Don’t forget to visit Generalife in Granada
Step outside the imposing walled fortress and discover Generalife, a home designed to emulate the paradise found in the Koran. When life at court got too busy, Nasrid sultans escaped to Generalife to enjoy the peace and tranquillity of nature. Its organically terraced gardens, full of fruit trees, therapeutic fountains and ornate ponds are a star attraction and an oasis in the sunbaked city of Granada.
The Gardens of Generalife
Generalife in Granada: A bird’s eye view of the lush gardens of Generalife
It is important to remember that the history of the Alhambra is set against the turbulent “Reconquista” or “Christian conquests” that occurred all across Spain and spanned 770 years. During Alhambra's construction, many cities in Andalusia under Moorish rule began falling to Cristian forces. In 1492, the Catholic monarchs Ferdinand II of Aragon and Isabella I of Castile overthrew the Nasrid Dynasty in Granada, marking the end of the Reconquista. This bloodthirsty time saw the destruction of many Islamic buildings in Spain, yet the Alhambra was spared. In the following years, the Alhambra became the home to the Christian monarchs and numerous renovations were carried out.
The Charles V Palace, an important milestone in the Alhambra history timeline
The story of the Alhambra continues to evolve with the construction of the Charles V Palace, a symbol of the triumph of Christianity over Islam. Construction started in 1527 but was left unfinished until 1967. Charles V, Holy Roman Emperor and King of Spain built a palace inside the Alhambra to use as his summer residence. It is the most celebrated example of Renaissance architecture in Spain, yet no monarch has ever inhabited the palace. Today this spectacular building houses the Museum of the Alhambra on the first floor and on the second, the Fine Arts Museum of Granada.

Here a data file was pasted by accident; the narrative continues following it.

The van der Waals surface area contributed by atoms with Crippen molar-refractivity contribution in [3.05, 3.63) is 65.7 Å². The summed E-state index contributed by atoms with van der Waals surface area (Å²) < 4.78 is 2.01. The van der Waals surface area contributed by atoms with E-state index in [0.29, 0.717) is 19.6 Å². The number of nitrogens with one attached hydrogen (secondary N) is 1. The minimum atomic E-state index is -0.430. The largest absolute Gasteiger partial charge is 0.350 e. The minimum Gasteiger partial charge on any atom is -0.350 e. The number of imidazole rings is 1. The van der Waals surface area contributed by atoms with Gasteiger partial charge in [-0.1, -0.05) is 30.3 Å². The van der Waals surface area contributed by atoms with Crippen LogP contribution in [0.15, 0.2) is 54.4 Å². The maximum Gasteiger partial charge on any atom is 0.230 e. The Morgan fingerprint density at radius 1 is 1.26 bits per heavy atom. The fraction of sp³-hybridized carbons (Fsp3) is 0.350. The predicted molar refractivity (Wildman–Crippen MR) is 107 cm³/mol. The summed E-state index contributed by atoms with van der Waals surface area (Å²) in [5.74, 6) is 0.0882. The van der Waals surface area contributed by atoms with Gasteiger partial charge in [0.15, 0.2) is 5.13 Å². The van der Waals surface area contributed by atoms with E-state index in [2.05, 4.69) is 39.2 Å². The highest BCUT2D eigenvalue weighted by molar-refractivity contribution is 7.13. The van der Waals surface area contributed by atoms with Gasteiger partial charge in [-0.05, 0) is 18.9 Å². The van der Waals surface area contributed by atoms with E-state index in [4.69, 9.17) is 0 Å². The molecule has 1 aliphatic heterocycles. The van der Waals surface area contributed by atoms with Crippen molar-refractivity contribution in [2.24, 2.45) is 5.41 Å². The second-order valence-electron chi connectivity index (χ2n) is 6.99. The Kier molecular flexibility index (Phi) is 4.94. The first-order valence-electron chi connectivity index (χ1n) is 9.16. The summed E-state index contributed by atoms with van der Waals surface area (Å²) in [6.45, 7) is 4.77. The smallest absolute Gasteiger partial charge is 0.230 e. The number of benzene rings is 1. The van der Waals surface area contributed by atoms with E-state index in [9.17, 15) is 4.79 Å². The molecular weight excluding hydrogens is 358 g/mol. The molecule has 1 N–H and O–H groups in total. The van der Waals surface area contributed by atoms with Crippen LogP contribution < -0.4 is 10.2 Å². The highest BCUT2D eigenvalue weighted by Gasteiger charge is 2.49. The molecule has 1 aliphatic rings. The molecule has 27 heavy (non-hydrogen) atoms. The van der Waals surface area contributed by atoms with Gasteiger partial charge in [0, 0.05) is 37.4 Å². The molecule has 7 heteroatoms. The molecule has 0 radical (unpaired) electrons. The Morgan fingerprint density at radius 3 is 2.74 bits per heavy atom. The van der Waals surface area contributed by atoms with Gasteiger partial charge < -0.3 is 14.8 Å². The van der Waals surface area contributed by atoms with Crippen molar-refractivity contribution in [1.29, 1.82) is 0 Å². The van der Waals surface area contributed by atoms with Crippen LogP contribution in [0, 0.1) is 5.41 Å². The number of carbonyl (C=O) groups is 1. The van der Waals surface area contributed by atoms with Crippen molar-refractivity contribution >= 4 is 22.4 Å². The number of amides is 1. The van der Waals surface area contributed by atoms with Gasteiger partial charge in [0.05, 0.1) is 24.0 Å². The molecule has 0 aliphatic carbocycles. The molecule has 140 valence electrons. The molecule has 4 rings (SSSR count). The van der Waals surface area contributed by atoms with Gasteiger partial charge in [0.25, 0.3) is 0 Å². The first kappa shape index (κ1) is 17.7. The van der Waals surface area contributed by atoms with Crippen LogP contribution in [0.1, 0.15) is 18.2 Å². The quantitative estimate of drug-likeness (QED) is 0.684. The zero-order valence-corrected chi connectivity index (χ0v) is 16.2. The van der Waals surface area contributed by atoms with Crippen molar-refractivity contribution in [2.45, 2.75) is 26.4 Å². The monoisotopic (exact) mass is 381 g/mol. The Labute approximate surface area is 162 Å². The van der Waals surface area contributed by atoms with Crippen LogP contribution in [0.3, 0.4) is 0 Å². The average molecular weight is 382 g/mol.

Inside the Charles V Palace
Visiting the Alhambra in Granada
If you are planning a trip to Granada, let yourself be swept away by the captivating history of the Alhambra. From ancient Moorish dynasties to bloodthirsty battles, it is not a relic of the past but a living testament to Spain’s rich cultural and historical heritage.
To make the most out of your visit, be sure to book your tickets ahead of time and opt for a guided tour. Set aside an entire day to explore and soak up the atmosphere since there is no shortage of things to see. If you want to make your trip to the Alhambra Palace in Granada extra special, book a night tour. Explore the Alhambra’s beauty under the romantic glow of moonlight and soak up the evocative atmosphere of a bygone era. However you choose to enjoy this emblematic landmark, it will be sure to leave a lasting impression.
Inside the Court of Lions